Retiring allowance

Subparagraph 56(1)(a)(ii) of the Act requires a taxpayer to include in computing income for a taxation year, the amount of a retiring allowance received by the taxpayer in the year. As noted in paragraph 5 of IT-337R4, a “retiring allowance” includes an amount received in respect of a loss of an office or employment.

In this context, the words “in respect of” have been held by the Courts to imply a connection between the loss of employment and the subsequent receipt, where the primary purpose of the receipt was compensation for the loss of employment. The Courts have set out two questions to determine whether a connection exists for purposes of a retiring allowance:

(1)   But for the loss of employment would the amount have been received? and,

(2)   Was the purpose of the payment to compensate a loss of employment?

Only if the answer to the first question is no and the answer to the second question is yes, will the amount received be considered a retiring allowance.


The tax treatment of a lump-sum amount received from an employer (or former employer) is generally based on the nature and purpose of the amount, which is a question of fact. Where an amount is received pursuant to a written agreement, the reasons or rationale outlined in the agreement generally provide the best indication as to why the amount was received.

According to the XXXXXXXXXX Agreement (dated XXXXXXXXXX), the lump-sum amount receivable from your former employer is for a covenant, outlining (among other things) what you could, or could not do, for a specified period after the termination of your employment. The lump-sum amount was calculated with reference to your investment in XXXXXXXXXX, and is equal to the loss incurred on the disposition of your XXXXXXXXXX.

While amounts of this nature (e.g., non-competition payments) are generally deemed by paragraph 6(3)(b) of the Act to be employment income under section 5 of the Act, this may not always be the case. As discussed in paragraph 13 of IT-337R4, an amount received pursuant to a contractual obligation with a former employer may be treated as a retiring allowance in circumstances where the amount received can also reasonably be regarded as compensation for a loss of employment.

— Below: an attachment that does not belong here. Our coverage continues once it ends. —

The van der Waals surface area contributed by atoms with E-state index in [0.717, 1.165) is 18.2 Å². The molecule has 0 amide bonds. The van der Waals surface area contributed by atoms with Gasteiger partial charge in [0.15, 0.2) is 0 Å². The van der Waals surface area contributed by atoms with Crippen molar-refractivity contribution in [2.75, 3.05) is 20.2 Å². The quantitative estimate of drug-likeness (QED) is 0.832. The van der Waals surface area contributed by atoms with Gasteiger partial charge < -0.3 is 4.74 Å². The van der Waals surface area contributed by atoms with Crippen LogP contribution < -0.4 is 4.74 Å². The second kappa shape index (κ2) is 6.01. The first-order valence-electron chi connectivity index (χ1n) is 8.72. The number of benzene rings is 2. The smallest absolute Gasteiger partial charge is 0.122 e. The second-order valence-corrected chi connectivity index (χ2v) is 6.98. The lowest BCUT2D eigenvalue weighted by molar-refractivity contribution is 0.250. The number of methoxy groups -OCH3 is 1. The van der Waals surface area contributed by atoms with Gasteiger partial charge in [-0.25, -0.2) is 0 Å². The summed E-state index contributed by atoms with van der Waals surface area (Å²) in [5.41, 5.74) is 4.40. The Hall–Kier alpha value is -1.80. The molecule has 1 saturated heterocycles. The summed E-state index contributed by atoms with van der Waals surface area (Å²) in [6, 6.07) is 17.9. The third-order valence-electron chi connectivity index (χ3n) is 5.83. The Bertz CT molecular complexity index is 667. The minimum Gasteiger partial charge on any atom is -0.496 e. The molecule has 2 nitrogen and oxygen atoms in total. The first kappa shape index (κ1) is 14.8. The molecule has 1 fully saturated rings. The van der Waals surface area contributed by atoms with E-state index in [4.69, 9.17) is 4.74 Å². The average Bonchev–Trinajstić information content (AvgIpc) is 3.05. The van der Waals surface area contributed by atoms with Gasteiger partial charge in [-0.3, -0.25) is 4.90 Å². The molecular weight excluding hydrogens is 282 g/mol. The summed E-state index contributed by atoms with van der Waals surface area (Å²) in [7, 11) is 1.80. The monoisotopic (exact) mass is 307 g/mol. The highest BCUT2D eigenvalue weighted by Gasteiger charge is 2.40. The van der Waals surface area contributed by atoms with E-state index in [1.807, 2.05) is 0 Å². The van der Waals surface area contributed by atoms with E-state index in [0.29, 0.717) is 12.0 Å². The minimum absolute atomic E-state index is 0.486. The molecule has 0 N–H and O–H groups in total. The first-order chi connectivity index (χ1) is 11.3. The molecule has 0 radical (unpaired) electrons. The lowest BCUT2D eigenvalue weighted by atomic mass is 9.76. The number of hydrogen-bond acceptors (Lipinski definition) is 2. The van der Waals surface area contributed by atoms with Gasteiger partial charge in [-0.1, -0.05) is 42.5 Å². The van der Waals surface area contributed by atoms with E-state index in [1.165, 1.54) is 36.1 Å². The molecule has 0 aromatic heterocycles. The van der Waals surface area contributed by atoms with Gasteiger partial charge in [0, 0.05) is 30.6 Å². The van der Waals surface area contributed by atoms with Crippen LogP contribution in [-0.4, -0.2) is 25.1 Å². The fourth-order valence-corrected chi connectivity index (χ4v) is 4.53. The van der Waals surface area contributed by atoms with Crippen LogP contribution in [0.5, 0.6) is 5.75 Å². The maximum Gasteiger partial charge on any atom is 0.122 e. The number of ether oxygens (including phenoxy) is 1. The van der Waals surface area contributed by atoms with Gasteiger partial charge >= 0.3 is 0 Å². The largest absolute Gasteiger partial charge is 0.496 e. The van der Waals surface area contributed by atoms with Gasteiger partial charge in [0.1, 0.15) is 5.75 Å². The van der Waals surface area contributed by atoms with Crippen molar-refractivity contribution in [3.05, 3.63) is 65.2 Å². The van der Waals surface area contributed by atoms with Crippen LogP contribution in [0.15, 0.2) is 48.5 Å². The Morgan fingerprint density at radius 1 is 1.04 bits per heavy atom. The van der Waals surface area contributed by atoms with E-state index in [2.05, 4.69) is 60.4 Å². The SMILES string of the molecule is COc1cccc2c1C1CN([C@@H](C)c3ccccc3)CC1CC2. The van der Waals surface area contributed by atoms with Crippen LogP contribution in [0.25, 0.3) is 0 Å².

Thus, where it is established that your XXXXXXXXXX were only sold because of your termination of employment (i.e., you would not have sold your XXXXXXXXXX otherwise), the amount receivable (equal to your loss on the disposition of XXXXXXXXXX) under the non-competition agreement could be reasonably regarded as compensation for your loss of employment. In such a case, the amount when received would be included in income as a retiring allowance under subparagraph 56(1)(a)(ii) of the Act.

The withholding requirements for the lump-sum amount will depend on whether the amount is deemed by paragraph 6(3)(b) of the Act to be employment income for purposes of section 5 of the Act, or is considered a retiring allowance and included in income under subparagraph 56(1)(a)(ii) of the Act. Please refer to Guide T4001, Employers’ Guide - Payroll Deductions and Remittances for more information.

We trust these comments will be of assistance to you.

Yours truly,


Nerill Thomas-Wilkinson, CPA, CA
Business and Employment Division
Income Tax Rulings Directorate
Legislative Policy and Regulatory Affairs Branch